As restrictions on the export of domestic oil are lifted, any purported benefits of pipelines will be quickly eclipsed by the risks associated with the increased volumes of oil being shipped overseas.
Based on statements in the President’s State of the Union address calling on Congress to send him something more than just a pipeline bill, it appears that he is willing to horse trade the completion of the Keystone pipeline for Republican support of his other priority infrastructure projects. Regardless, the uncertainty about Keystone has only emboldened Kinder Morgan to influence Canadian government decision-makers to get one of the world’s largest, most destructive and energy inefficient oil sources to international markets, risking the Salish Sea waters Washington shares with Canada.
As we look toward Earth Day, it’s sobering to remember the failures of oil shipment policies the country has seen. It was 26 years ago last week (March 24) that the Exxon Valdez spilled 11 million gallons of North Slope crude into the biological oasis of Prince William Sound. After that, Congress finally required tankers to be double hulled. It took until this year to complete the phase out of all single-hulled tankers, each carrying up to 33 million gallons of crude through Washington waters. One of Magnuson’s last actions was to write to Congress on his deathbed following Exxon’s abject failure to prevent or respond to their despoiling of Prince William Sound, calling on that body to require double hulls for oil tankers.
Obama’s priority trade deal, the Transpacific Partnership (TPP), will require compensating fossil fuel extractors for potential lost revenues if they are required to “keep it in the ground.” This subsidy undermines an essential step for combating catastrophic climate impacts.
The great legacy, from Magnuson and others, of protecting of Puget Sound is under threat. We need stronger local, state and congressional leadership on energy and the environment. And we need our next president to redefine an “all of the above” energy policy into one that transfers subsidies from peddlers of fossil fuel to peddlers of bicycles and for energy truly coming from above, such as wind and solar power. Otherwise, our children will lose the benefits of the natural capital we are jeopardizing by our lack of long-term vision.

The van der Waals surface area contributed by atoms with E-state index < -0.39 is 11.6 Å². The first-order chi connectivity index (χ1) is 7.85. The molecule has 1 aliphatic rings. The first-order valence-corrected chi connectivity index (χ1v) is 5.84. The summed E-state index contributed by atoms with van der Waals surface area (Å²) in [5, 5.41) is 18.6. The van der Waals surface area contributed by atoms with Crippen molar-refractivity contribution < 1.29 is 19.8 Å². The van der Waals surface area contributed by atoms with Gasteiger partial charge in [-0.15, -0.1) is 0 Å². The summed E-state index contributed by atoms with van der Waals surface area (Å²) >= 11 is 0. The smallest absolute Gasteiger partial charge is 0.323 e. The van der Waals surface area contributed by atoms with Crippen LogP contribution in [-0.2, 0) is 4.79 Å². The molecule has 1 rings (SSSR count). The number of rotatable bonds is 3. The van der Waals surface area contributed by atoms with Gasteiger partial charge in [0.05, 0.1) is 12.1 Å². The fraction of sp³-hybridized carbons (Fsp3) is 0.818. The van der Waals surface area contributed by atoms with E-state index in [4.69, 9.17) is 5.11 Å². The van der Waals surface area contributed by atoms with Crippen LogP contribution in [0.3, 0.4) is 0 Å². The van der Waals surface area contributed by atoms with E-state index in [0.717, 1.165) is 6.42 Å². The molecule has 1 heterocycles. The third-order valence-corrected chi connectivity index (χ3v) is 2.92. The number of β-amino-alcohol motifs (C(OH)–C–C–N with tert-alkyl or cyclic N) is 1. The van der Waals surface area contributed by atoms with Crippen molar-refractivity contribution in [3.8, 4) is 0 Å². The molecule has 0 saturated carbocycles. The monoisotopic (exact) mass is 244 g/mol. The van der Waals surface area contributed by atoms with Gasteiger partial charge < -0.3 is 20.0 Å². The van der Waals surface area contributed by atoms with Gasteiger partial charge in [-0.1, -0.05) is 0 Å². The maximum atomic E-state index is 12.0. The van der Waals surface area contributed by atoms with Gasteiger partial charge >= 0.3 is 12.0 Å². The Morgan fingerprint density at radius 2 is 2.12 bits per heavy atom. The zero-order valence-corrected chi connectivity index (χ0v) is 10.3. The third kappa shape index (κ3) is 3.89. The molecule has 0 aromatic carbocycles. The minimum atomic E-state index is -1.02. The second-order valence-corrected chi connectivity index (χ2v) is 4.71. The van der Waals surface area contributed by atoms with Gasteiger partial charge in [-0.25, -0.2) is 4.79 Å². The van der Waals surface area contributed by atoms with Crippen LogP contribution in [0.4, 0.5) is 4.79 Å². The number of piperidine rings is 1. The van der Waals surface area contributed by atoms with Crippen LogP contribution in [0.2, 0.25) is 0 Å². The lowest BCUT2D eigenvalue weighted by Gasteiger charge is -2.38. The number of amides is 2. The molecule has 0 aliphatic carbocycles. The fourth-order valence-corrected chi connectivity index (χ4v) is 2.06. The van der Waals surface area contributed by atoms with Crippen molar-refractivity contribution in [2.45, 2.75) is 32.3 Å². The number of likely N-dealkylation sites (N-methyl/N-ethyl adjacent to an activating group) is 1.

Why oil trains (don’t have to) explode: Everything you need to know
By Rob Davis | April 02, 2015 at 1:22 PM
Crude oil was never supposed to explode.
Then a train pulling 72 cars of it derailed in a tiny town in Quebec in July 2013. The oil turned into a mushroom cloud of flame. It looked terrifying. Watch the first minute of this video:
Forty-seven people were killed that night.
Since then, eight more trains hauling oil have derailed and erupted in flames, drawing scrutiny to a new phenomenon: Crude oil, which once primarily moved in ships and pipelines, is being hauled around North America by rail in unprecedented volumes. More than a million barrels a day now move that way.
The federal government, which regulates train safety, has slowly moved to make oil trains more secure. Regulators are focusing on strengthening the tank cars carrying the oil.
But safety experts say regulators have ignored steps that would make oil trains less likely to go off like a bomb when they derail.
Depending on where it is produced, oil can be dark and thick or light and free flowing. Different amounts of highly flammable gases like propane and butane can be dissolved in it, affecting its volatility. (These are what your backyard gas grill uses.)
Much of the oil moving by rail comes from North Dakota. And what’s coming out of the ground there has been unusually volatile. North Dakota crude moving in Oregon contains far higher levels of propane than similar types of oil.
Some North Dakota crude has been more volatile than gasoline. So when the trains have derailed, the flammable gases within have fueled those sky-high fireballs.
That doesn’t have to happen.